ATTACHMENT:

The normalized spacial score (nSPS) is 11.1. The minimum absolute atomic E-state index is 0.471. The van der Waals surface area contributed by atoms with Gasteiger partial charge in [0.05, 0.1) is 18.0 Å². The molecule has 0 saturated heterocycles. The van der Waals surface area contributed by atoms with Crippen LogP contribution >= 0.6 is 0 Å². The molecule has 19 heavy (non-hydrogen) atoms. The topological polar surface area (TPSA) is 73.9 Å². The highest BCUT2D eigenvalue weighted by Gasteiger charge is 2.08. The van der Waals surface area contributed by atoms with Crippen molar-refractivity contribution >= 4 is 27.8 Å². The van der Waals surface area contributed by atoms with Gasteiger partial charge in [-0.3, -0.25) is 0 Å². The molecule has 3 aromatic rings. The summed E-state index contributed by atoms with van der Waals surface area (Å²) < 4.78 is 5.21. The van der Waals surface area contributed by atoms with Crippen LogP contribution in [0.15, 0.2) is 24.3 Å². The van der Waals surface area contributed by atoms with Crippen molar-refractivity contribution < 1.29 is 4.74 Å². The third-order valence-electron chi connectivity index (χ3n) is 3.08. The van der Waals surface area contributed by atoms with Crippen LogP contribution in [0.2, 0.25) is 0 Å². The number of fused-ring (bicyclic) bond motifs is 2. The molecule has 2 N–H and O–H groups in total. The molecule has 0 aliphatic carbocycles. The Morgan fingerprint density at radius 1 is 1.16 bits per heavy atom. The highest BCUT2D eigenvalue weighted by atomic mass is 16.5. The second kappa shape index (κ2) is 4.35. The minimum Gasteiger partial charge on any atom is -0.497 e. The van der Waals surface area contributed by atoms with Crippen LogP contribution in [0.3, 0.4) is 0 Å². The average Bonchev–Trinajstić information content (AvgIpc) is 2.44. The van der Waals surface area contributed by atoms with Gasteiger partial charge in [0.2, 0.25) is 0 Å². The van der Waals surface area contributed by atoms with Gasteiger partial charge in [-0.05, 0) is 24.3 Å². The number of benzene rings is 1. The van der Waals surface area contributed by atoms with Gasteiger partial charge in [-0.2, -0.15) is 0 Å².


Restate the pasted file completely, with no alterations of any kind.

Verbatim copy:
The normalized spacial score (nSPS) is 11.1. The minimum absolute atomic E-state index is 0.471. The van der Waals surface area contributed by atoms with Gasteiger partial charge in [0.05, 0.1) is 18.0 Å². The molecule has 0 saturated heterocycles. The van der Waals surface area contributed by atoms with Crippen LogP contribution >= 0.6 is 0 Å². The molecule has 19 heavy (non-hydrogen) atoms. The topological polar surface area (TPSA) is 73.9 Å². The highest BCUT2D eigenvalue weighted by Gasteiger charge is 2.08. The van der Waals surface area contributed by atoms with Crippen molar-refractivity contribution >= 4 is 27.8 Å². The van der Waals surface area contributed by atoms with Gasteiger partial charge in [-0.3, -0.25) is 0 Å². The molecule has 3 aromatic rings. The summed E-state index contributed by atoms with van der Waals surface area (Å²) < 4.78 is 5.21. The van der Waals surface area contributed by atoms with Crippen LogP contribution in [0.15, 0.2) is 24.3 Å². The van der Waals surface area contributed by atoms with Crippen molar-refractivity contribution < 1.29 is 4.74 Å². The third-order valence-electron chi connectivity index (χ3n) is 3.08. The van der Waals surface area contributed by atoms with Crippen LogP contribution in [0.2, 0.25) is 0 Å². The number of fused-ring (bicyclic) bond motifs is 2. The molecule has 2 N–H and O–H groups in total. The molecule has 0 aliphatic carbocycles. The Morgan fingerprint density at radius 1 is 1.16 bits per heavy atom. The highest BCUT2D eigenvalue weighted by atomic mass is 16.5. The second kappa shape index (κ2) is 4.35. The minimum Gasteiger partial charge on any atom is -0.497 e. The van der Waals surface area contributed by atoms with Crippen LogP contribution in [0.3, 0.4) is 0 Å². The average Bonchev–Trinajstić information content (AvgIpc) is 2.44. The van der Waals surface area contributed by atoms with Gasteiger partial charge in [0.2, 0.25) is 0 Å². The van der Waals surface area contributed by atoms with Gasteiger partial charge in [-0.05, 0) is 24.3 Å². The number of benzene rings is 1. The van der Waals surface area contributed by atoms with Gasteiger partial charge in [-0.2, -0.15) is 0 Å².